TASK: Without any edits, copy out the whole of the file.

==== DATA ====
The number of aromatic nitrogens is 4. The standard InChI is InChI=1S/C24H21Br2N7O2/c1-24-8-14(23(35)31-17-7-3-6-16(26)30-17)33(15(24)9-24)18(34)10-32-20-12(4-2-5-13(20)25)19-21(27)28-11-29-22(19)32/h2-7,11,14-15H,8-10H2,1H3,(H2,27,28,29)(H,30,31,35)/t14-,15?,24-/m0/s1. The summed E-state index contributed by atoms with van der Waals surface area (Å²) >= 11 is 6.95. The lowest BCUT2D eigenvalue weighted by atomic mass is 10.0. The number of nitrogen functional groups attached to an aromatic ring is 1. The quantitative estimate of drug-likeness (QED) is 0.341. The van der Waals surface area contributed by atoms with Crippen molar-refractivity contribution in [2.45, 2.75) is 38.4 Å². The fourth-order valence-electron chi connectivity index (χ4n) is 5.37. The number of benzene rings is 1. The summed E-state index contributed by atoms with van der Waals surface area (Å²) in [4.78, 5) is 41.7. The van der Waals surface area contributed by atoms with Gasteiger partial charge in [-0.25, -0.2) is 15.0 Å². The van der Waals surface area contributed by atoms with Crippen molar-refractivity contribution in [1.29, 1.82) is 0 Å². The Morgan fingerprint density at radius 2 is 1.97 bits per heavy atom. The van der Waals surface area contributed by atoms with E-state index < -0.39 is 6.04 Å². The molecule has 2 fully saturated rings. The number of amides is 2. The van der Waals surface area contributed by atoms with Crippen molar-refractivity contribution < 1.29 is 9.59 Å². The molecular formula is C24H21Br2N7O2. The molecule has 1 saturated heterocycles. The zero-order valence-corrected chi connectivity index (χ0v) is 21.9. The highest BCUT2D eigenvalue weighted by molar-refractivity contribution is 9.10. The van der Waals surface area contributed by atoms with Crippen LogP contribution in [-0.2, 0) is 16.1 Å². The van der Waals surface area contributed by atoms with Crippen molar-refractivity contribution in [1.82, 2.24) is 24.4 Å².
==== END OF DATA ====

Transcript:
The number of aromatic nitrogens is 4. The standard InChI is InChI=1S/C24H21Br2N7O2/c1-24-8-14(23(35)31-17-7-3-6-16(26)30-17)33(15(24)9-24)18(34)10-32-20-12(4-2-5-13(20)25)19-21(27)28-11-29-22(19)32/h2-7,11,14-15H,8-10H2,1H3,(H2,27,28,29)(H,30,31,35)/t14-,15?,24-/m0/s1. The summed E-state index contributed by atoms with van der Waals surface area (Å²) >= 11 is 6.95. The lowest BCUT2D eigenvalue weighted by atomic mass is 10.0. The number of nitrogen functional groups attached to an aromatic ring is 1. The quantitative estimate of drug-likeness (QED) is 0.341. The van der Waals surface area contributed by atoms with Crippen molar-refractivity contribution in [2.45, 2.75) is 38.4 Å². The fourth-order valence-electron chi connectivity index (χ4n) is 5.37. The number of benzene rings is 1. The summed E-state index contributed by atoms with van der Waals surface area (Å²) in [4.78, 5) is 41.7. The van der Waals surface area contributed by atoms with Gasteiger partial charge in [-0.25, -0.2) is 15.0 Å². The van der Waals surface area contributed by atoms with Crippen molar-refractivity contribution in [1.29, 1.82) is 0 Å². The Morgan fingerprint density at radius 2 is 1.97 bits per heavy atom. The van der Waals surface area contributed by atoms with E-state index < -0.39 is 6.04 Å². The molecule has 2 fully saturated rings. The number of amides is 2. The van der Waals surface area contributed by atoms with Crippen molar-refractivity contribution < 1.29 is 9.59 Å². The molecular formula is C24H21Br2N7O2. The molecule has 1 saturated heterocycles. The zero-order valence-corrected chi connectivity index (χ0v) is 21.9. The highest BCUT2D eigenvalue weighted by molar-refractivity contribution is 9.10. The van der Waals surface area contributed by atoms with Crippen LogP contribution in [-0.2, 0) is 16.1 Å². The van der Waals surface area contributed by atoms with Crippen molar-refractivity contribution in [1.82, 2.24) is 24.4 Å².